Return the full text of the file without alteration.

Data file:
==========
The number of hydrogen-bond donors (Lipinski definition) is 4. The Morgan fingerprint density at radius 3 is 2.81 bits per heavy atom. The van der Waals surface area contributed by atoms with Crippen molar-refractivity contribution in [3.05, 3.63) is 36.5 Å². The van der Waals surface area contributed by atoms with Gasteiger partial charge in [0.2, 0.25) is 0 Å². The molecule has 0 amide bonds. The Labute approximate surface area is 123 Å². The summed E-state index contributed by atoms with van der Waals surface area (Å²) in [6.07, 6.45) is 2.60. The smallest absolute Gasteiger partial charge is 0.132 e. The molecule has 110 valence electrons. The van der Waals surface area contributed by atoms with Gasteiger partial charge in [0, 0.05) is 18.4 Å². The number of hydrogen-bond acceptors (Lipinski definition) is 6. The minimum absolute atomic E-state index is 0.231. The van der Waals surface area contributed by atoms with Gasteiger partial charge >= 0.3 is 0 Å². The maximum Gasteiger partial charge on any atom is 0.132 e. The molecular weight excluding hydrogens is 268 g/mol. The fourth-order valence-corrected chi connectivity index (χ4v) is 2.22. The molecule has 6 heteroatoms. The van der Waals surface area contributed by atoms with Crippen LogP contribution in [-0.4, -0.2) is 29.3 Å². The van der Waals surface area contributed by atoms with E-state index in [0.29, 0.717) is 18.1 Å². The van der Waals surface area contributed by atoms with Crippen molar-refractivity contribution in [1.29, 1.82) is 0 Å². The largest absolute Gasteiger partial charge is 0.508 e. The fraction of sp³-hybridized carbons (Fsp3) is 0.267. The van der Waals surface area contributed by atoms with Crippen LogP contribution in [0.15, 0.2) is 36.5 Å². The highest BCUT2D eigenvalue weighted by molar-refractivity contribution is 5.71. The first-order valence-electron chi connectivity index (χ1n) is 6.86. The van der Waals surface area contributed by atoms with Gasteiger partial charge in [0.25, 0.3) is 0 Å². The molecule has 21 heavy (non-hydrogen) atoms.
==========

The number of hydrogen-bond donors (Lipinski definition) is 4. The Morgan fingerprint density at radius 3 is 2.81 bits per heavy atom. The van der Waals surface area contributed by atoms with Crippen molar-refractivity contribution in [3.05, 3.63) is 36.5 Å². The van der Waals surface area contributed by atoms with Gasteiger partial charge in [0.2, 0.25) is 0 Å². The molecule has 0 amide bonds. The Labute approximate surface area is 123 Å². The summed E-state index contributed by atoms with van der Waals surface area (Å²) in [6.07, 6.45) is 2.60. The smallest absolute Gasteiger partial charge is 0.132 e. The molecule has 110 valence electrons. The van der Waals surface area contributed by atoms with Gasteiger partial charge in [0, 0.05) is 18.4 Å². The number of hydrogen-bond acceptors (Lipinski definition) is 6. The minimum absolute atomic E-state index is 0.231. The van der Waals surface area contributed by atoms with Gasteiger partial charge >= 0.3 is 0 Å². The maximum Gasteiger partial charge on any atom is 0.132 e. The molecular weight excluding hydrogens is 268 g/mol. The fourth-order valence-corrected chi connectivity index (χ4v) is 2.22. The molecule has 6 heteroatoms. The van der Waals surface area contributed by atoms with Crippen LogP contribution in [-0.4, -0.2) is 29.3 Å². The van der Waals surface area contributed by atoms with E-state index in [0.29, 0.717) is 18.1 Å². The van der Waals surface area contributed by atoms with Crippen molar-refractivity contribution in [1.29, 1.82) is 0 Å². The largest absolute Gasteiger partial charge is 0.508 e. The fraction of sp³-hybridized carbons (Fsp3) is 0.267. The van der Waals surface area contributed by atoms with Crippen LogP contribution in [0.15, 0.2) is 36.5 Å². The highest BCUT2D eigenvalue weighted by molar-refractivity contribution is 5.71. The first-order valence-electron chi connectivity index (χ1n) is 6.86. The van der Waals surface area contributed by atoms with Gasteiger partial charge in [0.25, 0.3) is 0 Å². The molecule has 21 heavy (non-hydrogen) atoms.